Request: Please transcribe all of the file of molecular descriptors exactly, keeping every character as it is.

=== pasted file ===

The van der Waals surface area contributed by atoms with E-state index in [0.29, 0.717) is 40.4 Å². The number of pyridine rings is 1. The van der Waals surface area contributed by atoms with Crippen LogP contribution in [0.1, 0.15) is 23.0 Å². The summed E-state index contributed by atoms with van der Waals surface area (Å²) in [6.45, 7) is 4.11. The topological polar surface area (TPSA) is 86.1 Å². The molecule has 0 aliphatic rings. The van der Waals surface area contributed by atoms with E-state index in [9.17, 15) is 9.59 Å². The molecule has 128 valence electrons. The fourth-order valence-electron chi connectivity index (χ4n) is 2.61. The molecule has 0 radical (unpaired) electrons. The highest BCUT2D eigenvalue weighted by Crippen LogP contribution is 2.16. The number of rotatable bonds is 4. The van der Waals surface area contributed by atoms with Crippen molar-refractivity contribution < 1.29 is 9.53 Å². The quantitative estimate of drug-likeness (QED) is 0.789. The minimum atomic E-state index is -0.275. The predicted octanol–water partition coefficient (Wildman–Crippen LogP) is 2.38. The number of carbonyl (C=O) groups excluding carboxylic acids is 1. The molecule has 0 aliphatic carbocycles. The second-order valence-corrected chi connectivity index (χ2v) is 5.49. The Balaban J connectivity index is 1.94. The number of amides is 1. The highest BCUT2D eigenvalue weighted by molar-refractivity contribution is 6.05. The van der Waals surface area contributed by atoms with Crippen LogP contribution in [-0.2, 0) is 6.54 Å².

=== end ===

The van der Waals surface area contributed by atoms with E-state index in [0.29, 0.717) is 40.4 Å². The number of pyridine rings is 1. The van der Waals surface area contributed by atoms with Crippen LogP contribution in [0.1, 0.15) is 23.0 Å². The summed E-state index contributed by atoms with van der Waals surface area (Å²) in [6.45, 7) is 4.11. The topological polar surface area (TPSA) is 86.1 Å². The molecule has 0 aliphatic rings. The van der Waals surface area contributed by atoms with E-state index in [9.17, 15) is 9.59 Å². The molecule has 128 valence electrons. The fourth-order valence-electron chi connectivity index (χ4n) is 2.61. The molecule has 0 radical (unpaired) electrons. The highest BCUT2D eigenvalue weighted by Crippen LogP contribution is 2.16. The number of rotatable bonds is 4. The van der Waals surface area contributed by atoms with Crippen molar-refractivity contribution < 1.29 is 9.53 Å². The quantitative estimate of drug-likeness (QED) is 0.789. The minimum atomic E-state index is -0.275. The predicted octanol–water partition coefficient (Wildman–Crippen LogP) is 2.38. The number of carbonyl (C=O) groups excluding carboxylic acids is 1. The molecule has 0 aliphatic carbocycles. The second-order valence-corrected chi connectivity index (χ2v) is 5.49. The Balaban J connectivity index is 1.94. The number of amides is 1. The highest BCUT2D eigenvalue weighted by molar-refractivity contribution is 6.05. The van der Waals surface area contributed by atoms with Crippen LogP contribution in [-0.2, 0) is 6.54 Å².